Project diary: Introducing Resilient Agricultre

Taining of trainer - Group (©fFairfood)
Taining of trainer - Group (©fFairfood)

Agroforestry in Indonesian Pepper Cultivation

The "aGROWforests" project is working in Indonesia to transform traditional pepper cultivation to prepare for the challenges of climate change and enable farmers to earn a secure income.

Europe and the USA are the largest importers of pepper in the world. On average, around 80,000 tons are imported to the European continent each year. On average, 115,000 tons are imported each year, and imports are expected to rise. Vietnam, Brazil, and Indonesia are the largest pepper growing countries, and Verstegen Spices & Sauces has been trading Indonesian pepper for more than 130 years. To ensure the future of this trade, Verstegen, in cooperation with the company PT CAN and the Dutch NGO Fairfood launched the "aGROWforests" project, which has been part of the "Initiative for Climate Smart Supply Chains" (I4C) since December 2022. "The main goal of the aGROWforests project is to support farmers with more sustainable pepper farming," says Yayang Vionita, an agronomist at Verstegen, describing the project's objective. This is urgently needed because if the current trend in pepper production continues, there will soon no longer be enough pepper.

Climate change – a crucial problem, but not the only one

One of the most far-reaching difficulties is that farmers can no longer earn enough from pepper to make a living. "Pepper prices have dropped dramatically over the past years," says Fairfood project manager Josje Spierings. At the same time, production is labor-intensive and expensive. Many farmers, therefore, switch to more profitable crops such as palm or rubber trees. To make cultivation profitable at all, most pepper farmers produce in monocultures. However, this has many disadvantages.

The biggest problem is the loss of biodiversity, as monocultures only cultivate one plant species, reducing the variety of plants and animals in the area. Monocultures can result in soil degradation – this has consequences. Yayang Vionita explains the effects: "If soil quality decreases, the source of nutrients for plants to grow and develop will also decrease, so that productivity can decrease." As a result, farmers have to excessively fertilize their soil. Moreover, diseases spread more quickly where only one plant species is grown. Pathogens spread rapidly to surrounding fields and farms. This can lead to complete crop failures, prompting farmers to use a lot of chemical pesticides as a precaution. They then are constantly exposed to these pesticides in their daily lives. Many suffer from lung diseases or have already suffered permanent lung damage.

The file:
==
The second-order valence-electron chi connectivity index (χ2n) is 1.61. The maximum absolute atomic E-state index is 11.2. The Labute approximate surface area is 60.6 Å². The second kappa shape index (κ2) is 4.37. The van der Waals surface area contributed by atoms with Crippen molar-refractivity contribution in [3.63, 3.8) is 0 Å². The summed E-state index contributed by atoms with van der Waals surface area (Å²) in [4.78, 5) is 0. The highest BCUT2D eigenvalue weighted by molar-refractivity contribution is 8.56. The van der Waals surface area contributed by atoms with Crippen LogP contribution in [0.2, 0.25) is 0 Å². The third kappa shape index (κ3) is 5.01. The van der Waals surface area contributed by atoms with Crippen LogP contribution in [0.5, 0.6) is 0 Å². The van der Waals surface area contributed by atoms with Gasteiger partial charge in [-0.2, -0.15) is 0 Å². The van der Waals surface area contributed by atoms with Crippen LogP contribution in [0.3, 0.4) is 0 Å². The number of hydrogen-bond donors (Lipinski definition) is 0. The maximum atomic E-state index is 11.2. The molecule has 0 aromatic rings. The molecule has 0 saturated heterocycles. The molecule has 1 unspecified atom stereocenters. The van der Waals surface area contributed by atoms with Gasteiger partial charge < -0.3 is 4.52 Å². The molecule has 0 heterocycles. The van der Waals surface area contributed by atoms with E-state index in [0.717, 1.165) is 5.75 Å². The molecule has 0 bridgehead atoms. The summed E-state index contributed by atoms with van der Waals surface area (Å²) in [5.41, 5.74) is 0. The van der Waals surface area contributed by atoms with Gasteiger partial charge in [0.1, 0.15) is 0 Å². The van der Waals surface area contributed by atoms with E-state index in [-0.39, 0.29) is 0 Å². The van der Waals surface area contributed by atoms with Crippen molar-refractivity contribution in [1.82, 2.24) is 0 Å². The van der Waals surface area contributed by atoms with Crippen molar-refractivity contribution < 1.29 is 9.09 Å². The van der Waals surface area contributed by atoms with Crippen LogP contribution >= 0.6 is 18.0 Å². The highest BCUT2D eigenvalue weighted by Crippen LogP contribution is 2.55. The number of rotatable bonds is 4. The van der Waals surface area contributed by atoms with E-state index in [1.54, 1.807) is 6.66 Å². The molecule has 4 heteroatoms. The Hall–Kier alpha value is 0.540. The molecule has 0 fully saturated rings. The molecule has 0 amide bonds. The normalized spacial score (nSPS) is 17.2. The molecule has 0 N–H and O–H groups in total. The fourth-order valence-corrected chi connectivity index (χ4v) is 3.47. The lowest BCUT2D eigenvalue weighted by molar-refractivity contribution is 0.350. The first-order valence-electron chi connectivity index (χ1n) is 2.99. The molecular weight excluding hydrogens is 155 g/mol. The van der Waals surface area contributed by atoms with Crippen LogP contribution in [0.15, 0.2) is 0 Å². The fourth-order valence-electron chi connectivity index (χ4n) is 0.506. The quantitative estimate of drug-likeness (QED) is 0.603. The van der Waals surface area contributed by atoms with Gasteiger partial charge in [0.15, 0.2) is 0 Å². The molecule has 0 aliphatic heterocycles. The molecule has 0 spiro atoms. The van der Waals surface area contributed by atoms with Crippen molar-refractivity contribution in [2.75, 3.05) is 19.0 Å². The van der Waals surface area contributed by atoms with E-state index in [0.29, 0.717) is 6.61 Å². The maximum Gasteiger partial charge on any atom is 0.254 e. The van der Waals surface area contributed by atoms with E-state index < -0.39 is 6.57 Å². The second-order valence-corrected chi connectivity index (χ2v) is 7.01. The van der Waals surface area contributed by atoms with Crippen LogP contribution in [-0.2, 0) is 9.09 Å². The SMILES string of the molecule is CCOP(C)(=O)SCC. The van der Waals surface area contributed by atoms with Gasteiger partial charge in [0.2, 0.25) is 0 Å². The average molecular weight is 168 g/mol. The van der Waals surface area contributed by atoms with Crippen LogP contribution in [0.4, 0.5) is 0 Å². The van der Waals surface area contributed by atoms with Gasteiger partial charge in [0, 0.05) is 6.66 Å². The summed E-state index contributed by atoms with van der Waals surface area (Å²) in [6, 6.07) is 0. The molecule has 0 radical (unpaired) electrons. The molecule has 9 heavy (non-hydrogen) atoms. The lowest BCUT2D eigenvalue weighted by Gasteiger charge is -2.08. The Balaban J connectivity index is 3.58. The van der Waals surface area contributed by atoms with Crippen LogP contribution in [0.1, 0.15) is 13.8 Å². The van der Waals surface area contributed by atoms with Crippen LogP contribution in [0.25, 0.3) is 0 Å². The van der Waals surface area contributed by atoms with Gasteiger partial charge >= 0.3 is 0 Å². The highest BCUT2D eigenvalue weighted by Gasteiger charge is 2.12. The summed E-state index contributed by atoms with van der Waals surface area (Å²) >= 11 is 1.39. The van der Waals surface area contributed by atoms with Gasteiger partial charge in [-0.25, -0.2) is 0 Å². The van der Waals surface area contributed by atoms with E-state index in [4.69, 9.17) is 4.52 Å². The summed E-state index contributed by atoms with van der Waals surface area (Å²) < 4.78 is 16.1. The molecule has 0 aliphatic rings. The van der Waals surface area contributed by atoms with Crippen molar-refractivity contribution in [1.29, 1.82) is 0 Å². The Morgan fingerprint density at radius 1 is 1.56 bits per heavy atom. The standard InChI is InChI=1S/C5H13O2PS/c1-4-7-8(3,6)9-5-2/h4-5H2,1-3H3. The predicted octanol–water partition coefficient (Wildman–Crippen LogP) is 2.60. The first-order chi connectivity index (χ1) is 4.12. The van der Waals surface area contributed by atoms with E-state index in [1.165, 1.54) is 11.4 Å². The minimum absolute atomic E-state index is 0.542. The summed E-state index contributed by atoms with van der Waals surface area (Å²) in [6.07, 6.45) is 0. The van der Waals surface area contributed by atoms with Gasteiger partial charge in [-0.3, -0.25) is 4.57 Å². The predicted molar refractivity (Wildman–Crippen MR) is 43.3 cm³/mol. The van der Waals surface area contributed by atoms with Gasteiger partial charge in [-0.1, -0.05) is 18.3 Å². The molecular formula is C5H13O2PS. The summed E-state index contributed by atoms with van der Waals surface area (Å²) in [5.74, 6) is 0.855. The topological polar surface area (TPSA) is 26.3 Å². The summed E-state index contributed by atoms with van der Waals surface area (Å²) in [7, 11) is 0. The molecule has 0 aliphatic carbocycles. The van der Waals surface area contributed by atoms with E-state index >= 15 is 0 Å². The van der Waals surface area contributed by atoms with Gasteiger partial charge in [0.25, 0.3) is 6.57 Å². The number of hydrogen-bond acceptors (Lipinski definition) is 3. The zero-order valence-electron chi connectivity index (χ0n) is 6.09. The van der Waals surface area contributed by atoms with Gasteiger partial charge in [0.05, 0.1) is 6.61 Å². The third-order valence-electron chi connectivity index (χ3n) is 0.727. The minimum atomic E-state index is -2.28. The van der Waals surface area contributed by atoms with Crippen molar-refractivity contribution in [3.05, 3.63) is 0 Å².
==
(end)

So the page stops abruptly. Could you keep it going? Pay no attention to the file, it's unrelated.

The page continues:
Added to this is climate change with its extreme weather events. Experts estimate that heavy rainfall and prolonged rain will destroy up to 50 percent of pepper harvests in the future. The extreme moisture introduces stem rot and other diseases that destroy the pepper plants. Also, the increasingly intense sunlight, leading to longer dry periods, causes stress for the plants and makes them susceptible to diseases. Therefore, maintaining their livelihoods becomes increasingly difficult for farmers.

Approaches to Solutions: Agroforestry and transparency    

"The aGROWforests project aims to increase pepper production and income while at the same time adapting the agricultural system to climate change," says Yayang Vionita, outlining the vision of the I4C partners. The means to this end: agroforestry. Pepper bushes are combined with various tree species and other plants that interact with each other which subsequently reduces stress on the pepper plants and improves soil quality. The result is better yields. Additionally, water is not simply drained away but absorbed, making the pepper better equipped to withstand droughts and long dry periods.

To prepare pepper farmers for the reorganisation of their farms, the project provides training to participants. "Farmers can learn and slowly implement regenerative agriculture and agroforestry in their farm," says Vionita, explaining the approach. Farmers are invited to observe the procedures, apply the new methods in the field themselves, and discuss them in small groups. If they have any questions, farmers can directly consult experts in so-called "Spice Hubs". They advise them on introducing agroforestry to their farms or on pepper cultivation in general. To ensure a successful transition to the new agricultural methods, the project monitors the process during the first six months.

Furthermore, "aGROWforests" operates under the motto "farm-to-fork traceability", meaning tracing pepper from cultivation to consumers. Josje Spierings explains the purpose: "By tracing the supply chain,      we will show where the pepper comes from, which regenerative farming practices have been implemented, and the price farmers receive for their pepper". Traceability creates transparency in the supply chain – which benefits everyone. This includes at least 2,300 farmers and their family and household members who benefit from the "aGROWforests" project.

aGROWforests is funded by the German Federal Ministry for Economic Cooperation and Development (BMZ) as part of the Initiative 4 Climate Smart Supply Chains and supported by the Deutsche Gesellschaft für Internationale Zusammenarbeit (GIZ).